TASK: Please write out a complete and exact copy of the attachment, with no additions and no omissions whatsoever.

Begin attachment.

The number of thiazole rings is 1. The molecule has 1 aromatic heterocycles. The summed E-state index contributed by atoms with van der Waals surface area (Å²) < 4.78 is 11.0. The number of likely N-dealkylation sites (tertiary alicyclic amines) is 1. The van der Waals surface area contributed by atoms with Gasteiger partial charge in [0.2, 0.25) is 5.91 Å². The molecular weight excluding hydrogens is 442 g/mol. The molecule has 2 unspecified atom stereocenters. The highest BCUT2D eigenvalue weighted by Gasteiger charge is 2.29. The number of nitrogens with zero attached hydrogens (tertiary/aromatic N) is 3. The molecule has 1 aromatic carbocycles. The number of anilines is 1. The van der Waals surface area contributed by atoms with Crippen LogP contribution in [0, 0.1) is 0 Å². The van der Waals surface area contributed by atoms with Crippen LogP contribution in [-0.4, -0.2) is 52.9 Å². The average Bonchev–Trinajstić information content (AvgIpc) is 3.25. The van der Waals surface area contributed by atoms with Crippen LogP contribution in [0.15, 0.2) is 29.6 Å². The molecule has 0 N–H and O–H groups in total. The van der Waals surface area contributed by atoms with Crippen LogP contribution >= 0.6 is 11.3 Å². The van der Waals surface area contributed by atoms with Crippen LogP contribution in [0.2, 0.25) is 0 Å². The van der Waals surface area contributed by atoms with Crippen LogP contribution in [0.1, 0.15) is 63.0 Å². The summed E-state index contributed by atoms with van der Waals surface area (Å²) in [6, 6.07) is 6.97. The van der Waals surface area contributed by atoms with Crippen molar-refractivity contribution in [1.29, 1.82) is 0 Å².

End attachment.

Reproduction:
The number of thiazole rings is 1. The molecule has 1 aromatic heterocycles. The summed E-state index contributed by atoms with van der Waals surface area (Å²) < 4.78 is 11.0. The number of likely N-dealkylation sites (tertiary alicyclic amines) is 1. The van der Waals surface area contributed by atoms with Gasteiger partial charge in [0.2, 0.25) is 5.91 Å². The molecular weight excluding hydrogens is 442 g/mol. The molecule has 2 unspecified atom stereocenters. The highest BCUT2D eigenvalue weighted by Gasteiger charge is 2.29. The number of nitrogens with zero attached hydrogens (tertiary/aromatic N) is 3. The molecule has 1 aromatic carbocycles. The number of anilines is 1. The van der Waals surface area contributed by atoms with Crippen LogP contribution in [0, 0.1) is 0 Å². The van der Waals surface area contributed by atoms with Crippen LogP contribution in [-0.4, -0.2) is 52.9 Å². The average Bonchev–Trinajstić information content (AvgIpc) is 3.25. The van der Waals surface area contributed by atoms with Crippen LogP contribution in [0.15, 0.2) is 29.6 Å². The molecule has 0 N–H and O–H groups in total. The van der Waals surface area contributed by atoms with Crippen LogP contribution >= 0.6 is 11.3 Å². The van der Waals surface area contributed by atoms with Crippen LogP contribution in [0.2, 0.25) is 0 Å². The van der Waals surface area contributed by atoms with Crippen LogP contribution in [0.1, 0.15) is 63.0 Å². The summed E-state index contributed by atoms with van der Waals surface area (Å²) in [6, 6.07) is 6.97. The van der Waals surface area contributed by atoms with Crippen molar-refractivity contribution in [1.29, 1.82) is 0 Å².